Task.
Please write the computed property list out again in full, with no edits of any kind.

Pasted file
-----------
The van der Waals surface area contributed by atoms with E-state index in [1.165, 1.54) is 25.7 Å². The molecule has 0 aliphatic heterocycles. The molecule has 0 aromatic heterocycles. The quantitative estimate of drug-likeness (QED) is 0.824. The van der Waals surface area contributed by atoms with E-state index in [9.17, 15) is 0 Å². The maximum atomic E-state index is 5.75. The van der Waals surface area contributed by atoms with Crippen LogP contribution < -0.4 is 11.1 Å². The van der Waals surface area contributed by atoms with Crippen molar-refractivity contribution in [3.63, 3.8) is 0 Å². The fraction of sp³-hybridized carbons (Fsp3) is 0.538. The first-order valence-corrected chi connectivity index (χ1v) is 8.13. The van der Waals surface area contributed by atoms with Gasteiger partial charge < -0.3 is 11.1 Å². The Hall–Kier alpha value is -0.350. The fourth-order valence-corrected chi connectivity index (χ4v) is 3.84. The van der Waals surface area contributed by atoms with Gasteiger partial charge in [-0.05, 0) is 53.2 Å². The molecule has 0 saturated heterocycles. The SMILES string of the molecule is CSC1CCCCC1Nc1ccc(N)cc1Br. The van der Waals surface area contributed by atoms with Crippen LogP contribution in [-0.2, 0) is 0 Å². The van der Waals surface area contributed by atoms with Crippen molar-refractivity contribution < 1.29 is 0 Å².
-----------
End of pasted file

The van der Waals surface area contributed by atoms with E-state index in [1.165, 1.54) is 25.7 Å². The molecule has 0 aliphatic heterocycles. The molecule has 0 aromatic heterocycles. The quantitative estimate of drug-likeness (QED) is 0.824. The van der Waals surface area contributed by atoms with E-state index in [9.17, 15) is 0 Å². The maximum atomic E-state index is 5.75. The van der Waals surface area contributed by atoms with Crippen LogP contribution < -0.4 is 11.1 Å². The van der Waals surface area contributed by atoms with Crippen molar-refractivity contribution in [3.63, 3.8) is 0 Å². The fraction of sp³-hybridized carbons (Fsp3) is 0.538. The first-order valence-corrected chi connectivity index (χ1v) is 8.13. The van der Waals surface area contributed by atoms with Gasteiger partial charge < -0.3 is 11.1 Å². The Hall–Kier alpha value is -0.350. The fourth-order valence-corrected chi connectivity index (χ4v) is 3.84. The van der Waals surface area contributed by atoms with Gasteiger partial charge in [-0.05, 0) is 53.2 Å². The molecule has 0 saturated heterocycles. The SMILES string of the molecule is CSC1CCCCC1Nc1ccc(N)cc1Br. The van der Waals surface area contributed by atoms with Crippen LogP contribution in [-0.2, 0) is 0 Å². The van der Waals surface area contributed by atoms with Crippen molar-refractivity contribution < 1.29 is 0 Å².